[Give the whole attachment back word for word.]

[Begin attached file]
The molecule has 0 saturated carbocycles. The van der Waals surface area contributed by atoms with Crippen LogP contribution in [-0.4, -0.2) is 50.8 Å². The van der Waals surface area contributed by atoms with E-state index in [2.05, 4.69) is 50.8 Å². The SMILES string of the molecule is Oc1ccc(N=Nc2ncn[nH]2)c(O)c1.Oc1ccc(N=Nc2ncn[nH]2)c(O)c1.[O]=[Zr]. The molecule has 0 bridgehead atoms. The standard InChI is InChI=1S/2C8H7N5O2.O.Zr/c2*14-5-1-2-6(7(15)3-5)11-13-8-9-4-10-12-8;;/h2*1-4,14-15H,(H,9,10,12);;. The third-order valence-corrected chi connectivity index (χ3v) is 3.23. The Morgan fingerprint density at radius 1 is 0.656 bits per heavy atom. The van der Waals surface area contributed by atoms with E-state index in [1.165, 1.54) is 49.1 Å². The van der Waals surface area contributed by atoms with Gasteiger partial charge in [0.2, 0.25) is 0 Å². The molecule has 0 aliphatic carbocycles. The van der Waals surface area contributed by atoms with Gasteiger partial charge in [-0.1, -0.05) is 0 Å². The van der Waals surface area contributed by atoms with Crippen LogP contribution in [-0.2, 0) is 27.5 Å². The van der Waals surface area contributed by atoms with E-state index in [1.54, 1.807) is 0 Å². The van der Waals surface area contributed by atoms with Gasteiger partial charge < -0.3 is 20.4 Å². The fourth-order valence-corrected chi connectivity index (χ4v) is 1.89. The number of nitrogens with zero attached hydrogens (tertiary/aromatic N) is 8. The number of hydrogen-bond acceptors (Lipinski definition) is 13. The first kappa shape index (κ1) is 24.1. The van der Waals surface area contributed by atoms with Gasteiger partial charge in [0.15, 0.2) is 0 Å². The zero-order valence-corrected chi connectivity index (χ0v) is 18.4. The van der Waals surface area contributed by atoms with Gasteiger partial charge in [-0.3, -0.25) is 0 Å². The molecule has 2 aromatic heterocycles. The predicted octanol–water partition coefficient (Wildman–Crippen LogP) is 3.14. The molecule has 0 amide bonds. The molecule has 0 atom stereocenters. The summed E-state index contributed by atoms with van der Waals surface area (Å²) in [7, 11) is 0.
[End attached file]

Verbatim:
The molecule has 0 saturated carbocycles. The van der Waals surface area contributed by atoms with Crippen LogP contribution in [-0.4, -0.2) is 50.8 Å². The van der Waals surface area contributed by atoms with E-state index in [2.05, 4.69) is 50.8 Å². The SMILES string of the molecule is Oc1ccc(N=Nc2ncn[nH]2)c(O)c1.Oc1ccc(N=Nc2ncn[nH]2)c(O)c1.[O]=[Zr]. The molecule has 0 bridgehead atoms. The standard InChI is InChI=1S/2C8H7N5O2.O.Zr/c2*14-5-1-2-6(7(15)3-5)11-13-8-9-4-10-12-8;;/h2*1-4,14-15H,(H,9,10,12);;. The third-order valence-corrected chi connectivity index (χ3v) is 3.23. The Morgan fingerprint density at radius 1 is 0.656 bits per heavy atom. The van der Waals surface area contributed by atoms with E-state index in [1.165, 1.54) is 49.1 Å². The van der Waals surface area contributed by atoms with Gasteiger partial charge in [0.2, 0.25) is 0 Å². The molecule has 0 aliphatic carbocycles. The van der Waals surface area contributed by atoms with Gasteiger partial charge in [-0.1, -0.05) is 0 Å². The van der Waals surface area contributed by atoms with Crippen LogP contribution in [-0.2, 0) is 27.5 Å². The van der Waals surface area contributed by atoms with E-state index in [1.54, 1.807) is 0 Å². The van der Waals surface area contributed by atoms with Gasteiger partial charge < -0.3 is 20.4 Å². The fourth-order valence-corrected chi connectivity index (χ4v) is 1.89. The number of nitrogens with zero attached hydrogens (tertiary/aromatic N) is 8. The number of hydrogen-bond acceptors (Lipinski definition) is 13. The first kappa shape index (κ1) is 24.1. The van der Waals surface area contributed by atoms with Gasteiger partial charge in [0.15, 0.2) is 0 Å². The zero-order valence-corrected chi connectivity index (χ0v) is 18.4. The van der Waals surface area contributed by atoms with Gasteiger partial charge in [-0.3, -0.25) is 0 Å². The molecule has 2 aromatic heterocycles. The predicted octanol–water partition coefficient (Wildman–Crippen LogP) is 3.14. The molecule has 0 amide bonds. The molecule has 0 atom stereocenters. The summed E-state index contributed by atoms with van der Waals surface area (Å²) in [7, 11) is 0.